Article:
I’m by no means an expert when it comes to Kickstarter. If you asked me to predict the good investments based purely on their pitches, I’d struggle. At the same time, there are some projects that display such blatant warning signs that I could confidently rule them out.
Take the Where Is My Phone Kickstarter project. Created by Mirza, this is described as an “extremely simple and elegant solution for lost and stolen smartphones.” It’s a phone-tracking app, for which the creator is seeking £1,000 in funding to get off the ground.
Now, before I get into details, let’s first have a look at this project’s main image — what you might think of as the storefront for this project:
Well, I can’t deny it grabbed my attention…
Sadly, a poor teaser image is only the beginning of its problems. Many Kickstarter creators provide a video explaining what the project is, how it came about, and perhaps some initial footage of the product (Kickstarter has guidelines on how to do this effectively, and you can see an example here). In lieu of this, a Kickstarter page might simply include videos or images of prototype designs so that backers can get a feel for what to expect.
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Where Is My Phone doesn’t do either. That one image of the phrase “Where Is My Phone” on a white background in Calibri font is all we have to go on. I’m not a font snob by any means, but it’s indicative of the amount of effort that was put into this particular pitch — Calibri is actually the default MS Word font. Both the product outline and the risks and challenges section fail to substantiate the intricacies, or indeed the basics, of the project. Compare that to, say, the Flap app campaign‘s description and you’ll how thin it is.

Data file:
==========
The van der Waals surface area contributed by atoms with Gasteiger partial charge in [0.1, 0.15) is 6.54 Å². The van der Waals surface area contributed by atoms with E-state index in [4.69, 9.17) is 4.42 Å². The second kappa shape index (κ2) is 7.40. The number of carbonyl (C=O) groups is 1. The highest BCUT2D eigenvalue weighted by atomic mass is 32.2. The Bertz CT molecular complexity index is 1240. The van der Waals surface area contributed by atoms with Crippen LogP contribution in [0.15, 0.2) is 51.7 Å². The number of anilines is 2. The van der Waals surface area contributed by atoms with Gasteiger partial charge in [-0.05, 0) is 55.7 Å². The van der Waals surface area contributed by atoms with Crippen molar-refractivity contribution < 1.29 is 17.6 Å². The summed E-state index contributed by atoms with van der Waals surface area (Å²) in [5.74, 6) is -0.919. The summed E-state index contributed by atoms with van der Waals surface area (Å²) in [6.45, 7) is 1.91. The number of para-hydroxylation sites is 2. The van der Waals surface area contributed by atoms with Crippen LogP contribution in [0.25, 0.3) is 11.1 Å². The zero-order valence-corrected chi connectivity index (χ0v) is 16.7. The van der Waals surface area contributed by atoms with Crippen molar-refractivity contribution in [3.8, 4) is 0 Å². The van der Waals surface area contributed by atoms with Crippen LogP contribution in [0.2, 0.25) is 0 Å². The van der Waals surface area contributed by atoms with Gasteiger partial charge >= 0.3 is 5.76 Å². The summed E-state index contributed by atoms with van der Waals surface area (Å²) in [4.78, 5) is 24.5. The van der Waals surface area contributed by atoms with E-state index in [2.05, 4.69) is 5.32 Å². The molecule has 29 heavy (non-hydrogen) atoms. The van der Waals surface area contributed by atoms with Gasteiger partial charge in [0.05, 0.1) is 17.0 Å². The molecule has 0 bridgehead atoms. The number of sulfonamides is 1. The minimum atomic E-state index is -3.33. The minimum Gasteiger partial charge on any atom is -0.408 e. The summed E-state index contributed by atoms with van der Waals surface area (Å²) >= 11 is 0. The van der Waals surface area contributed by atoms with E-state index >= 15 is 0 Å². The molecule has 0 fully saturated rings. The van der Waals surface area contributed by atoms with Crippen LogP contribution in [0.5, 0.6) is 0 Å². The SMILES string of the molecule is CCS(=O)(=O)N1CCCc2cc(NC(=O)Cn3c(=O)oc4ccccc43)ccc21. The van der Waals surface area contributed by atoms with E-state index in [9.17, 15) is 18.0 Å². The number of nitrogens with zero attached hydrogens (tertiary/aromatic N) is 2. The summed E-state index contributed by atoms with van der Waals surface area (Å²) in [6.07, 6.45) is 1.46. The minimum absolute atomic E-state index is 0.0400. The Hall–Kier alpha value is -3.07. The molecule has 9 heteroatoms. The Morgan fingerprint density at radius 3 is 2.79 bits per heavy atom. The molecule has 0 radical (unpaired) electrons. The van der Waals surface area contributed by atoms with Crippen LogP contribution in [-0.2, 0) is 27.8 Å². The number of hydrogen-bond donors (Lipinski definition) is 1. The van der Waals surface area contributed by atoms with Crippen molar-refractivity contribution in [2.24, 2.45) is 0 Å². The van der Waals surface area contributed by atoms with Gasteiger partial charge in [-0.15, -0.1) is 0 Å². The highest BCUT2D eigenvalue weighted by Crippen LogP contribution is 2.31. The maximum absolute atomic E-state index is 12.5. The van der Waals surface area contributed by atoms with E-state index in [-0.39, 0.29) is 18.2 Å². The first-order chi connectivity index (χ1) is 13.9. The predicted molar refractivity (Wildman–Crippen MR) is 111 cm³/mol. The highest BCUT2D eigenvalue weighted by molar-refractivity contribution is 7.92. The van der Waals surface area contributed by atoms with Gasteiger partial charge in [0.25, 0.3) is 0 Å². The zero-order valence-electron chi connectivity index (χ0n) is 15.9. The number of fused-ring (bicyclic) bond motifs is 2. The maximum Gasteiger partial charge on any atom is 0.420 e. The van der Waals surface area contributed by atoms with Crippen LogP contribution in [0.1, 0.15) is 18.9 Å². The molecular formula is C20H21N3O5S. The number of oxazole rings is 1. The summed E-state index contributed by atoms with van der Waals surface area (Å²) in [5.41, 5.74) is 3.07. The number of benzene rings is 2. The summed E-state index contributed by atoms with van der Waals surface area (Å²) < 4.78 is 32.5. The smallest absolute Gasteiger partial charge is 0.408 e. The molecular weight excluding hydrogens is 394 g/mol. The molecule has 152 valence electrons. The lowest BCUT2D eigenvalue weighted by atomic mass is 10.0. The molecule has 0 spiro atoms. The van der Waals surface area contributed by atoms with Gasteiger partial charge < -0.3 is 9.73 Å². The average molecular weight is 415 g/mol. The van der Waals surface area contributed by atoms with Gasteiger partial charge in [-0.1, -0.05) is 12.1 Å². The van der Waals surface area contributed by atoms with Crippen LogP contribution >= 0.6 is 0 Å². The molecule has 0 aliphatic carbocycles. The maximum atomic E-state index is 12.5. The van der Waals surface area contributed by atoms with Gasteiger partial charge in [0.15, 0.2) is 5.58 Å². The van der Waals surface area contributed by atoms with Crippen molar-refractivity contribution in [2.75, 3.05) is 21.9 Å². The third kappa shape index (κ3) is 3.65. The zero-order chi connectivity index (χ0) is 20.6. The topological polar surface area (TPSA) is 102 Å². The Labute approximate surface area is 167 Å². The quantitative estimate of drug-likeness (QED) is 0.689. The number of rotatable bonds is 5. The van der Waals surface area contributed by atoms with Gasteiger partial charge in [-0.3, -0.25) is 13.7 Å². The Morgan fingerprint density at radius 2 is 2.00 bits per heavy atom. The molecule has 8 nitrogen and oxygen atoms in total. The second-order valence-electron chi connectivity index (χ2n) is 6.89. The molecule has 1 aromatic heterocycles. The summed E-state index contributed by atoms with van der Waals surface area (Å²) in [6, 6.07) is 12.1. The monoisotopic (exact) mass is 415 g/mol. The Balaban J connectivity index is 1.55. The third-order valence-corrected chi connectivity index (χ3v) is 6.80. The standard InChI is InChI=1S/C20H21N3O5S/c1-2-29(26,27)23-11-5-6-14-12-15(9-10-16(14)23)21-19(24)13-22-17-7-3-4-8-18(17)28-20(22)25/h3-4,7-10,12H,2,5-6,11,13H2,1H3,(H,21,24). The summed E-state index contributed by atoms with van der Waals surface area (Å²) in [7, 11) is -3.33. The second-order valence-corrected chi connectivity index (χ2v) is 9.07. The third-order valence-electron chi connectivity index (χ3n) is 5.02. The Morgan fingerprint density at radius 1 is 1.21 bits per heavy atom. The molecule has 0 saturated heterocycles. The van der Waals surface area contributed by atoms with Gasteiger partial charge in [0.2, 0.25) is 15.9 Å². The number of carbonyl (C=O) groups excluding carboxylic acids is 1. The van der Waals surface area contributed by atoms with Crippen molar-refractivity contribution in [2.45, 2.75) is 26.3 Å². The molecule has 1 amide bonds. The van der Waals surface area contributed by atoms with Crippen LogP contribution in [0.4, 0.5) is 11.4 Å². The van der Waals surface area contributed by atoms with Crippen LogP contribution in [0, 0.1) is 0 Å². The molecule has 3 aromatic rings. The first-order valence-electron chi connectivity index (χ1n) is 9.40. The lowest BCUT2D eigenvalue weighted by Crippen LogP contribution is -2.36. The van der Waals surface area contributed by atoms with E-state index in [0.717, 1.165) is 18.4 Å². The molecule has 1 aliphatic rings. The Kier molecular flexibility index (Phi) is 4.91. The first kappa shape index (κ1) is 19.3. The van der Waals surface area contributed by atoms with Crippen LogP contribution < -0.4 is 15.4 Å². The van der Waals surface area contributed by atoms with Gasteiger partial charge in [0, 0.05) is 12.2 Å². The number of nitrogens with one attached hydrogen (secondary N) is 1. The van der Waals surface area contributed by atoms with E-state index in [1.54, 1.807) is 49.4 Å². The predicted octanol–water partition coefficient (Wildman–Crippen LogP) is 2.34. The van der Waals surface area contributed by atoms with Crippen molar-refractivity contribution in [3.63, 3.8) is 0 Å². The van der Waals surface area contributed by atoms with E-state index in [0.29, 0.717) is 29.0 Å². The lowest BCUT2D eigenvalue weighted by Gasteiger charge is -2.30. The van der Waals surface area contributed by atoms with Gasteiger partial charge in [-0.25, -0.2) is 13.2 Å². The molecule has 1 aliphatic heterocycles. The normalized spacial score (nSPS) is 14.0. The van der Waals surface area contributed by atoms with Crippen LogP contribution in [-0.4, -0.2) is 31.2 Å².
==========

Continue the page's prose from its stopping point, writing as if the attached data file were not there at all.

Even campaigns that do feature a pitch video can easily get it wrong, though. If you’re going to make one, try to know what you’re going to say before filming, don’t shoot in portrait, and don’t record audio through the camera’s built-in microphone, like Wride did.
Another common mistake creators make on Kickstarter is including an unclear or unlikely bonus structure. While I appreciate that it’s difficult to estimate achievable bonuses for projects, Where Is My Phone makes a key error. You have one choice: pay £10 for the app and one premium feature, or pay £100 for the app and all premium features (for life).
Ignoring for a moment that £10 for an app is quite pricey (you’re probably paying more to invest than the app than it would cost to buy, which isn’t a great motivator for potential backers), this might still be a good deal. Heck, it could be a great deal, but one can’t possibly begin to speculate because premium features are never mentioned anywhere else on the page — there’s literally no way of knowing what the £100 worth of premium features might be.
Lack of a clear explanation on what your product/service will do, and what you will receive for the investment, can instantly kill Kickstarter campaigns, and it’s disappointingly common. Real estate reward app WYF manages to outline app development and promotion timelines without actually addressing what the product is (and that video… wow).
But my number one gripe with the Where Is My Phone campaign — and, sure, you might say it’s petty — is that the product already exists. On both Android and iOS. For free.
With either Google’s Find my device app or iOS’s Find my phone feature, you can track and disable your smartphone remotely. This is a best a lack of market research from Mirza and at worst a naive attempt snatch money from those unaware that they can benefit from such a smartphone service without paying extra.
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None of this is to necessarily say that Where Is My Phone and the mountain of similar campaigns won’t succeed in delivering on the promises they make (where they even make them), and that their bonuses won’t be worth hundreds or possibly thousands of bucks. But these campaign pages are the one opportunity that a creator has to gain that initial foundation of trust required for a person’s investment, and the majority are failing at it.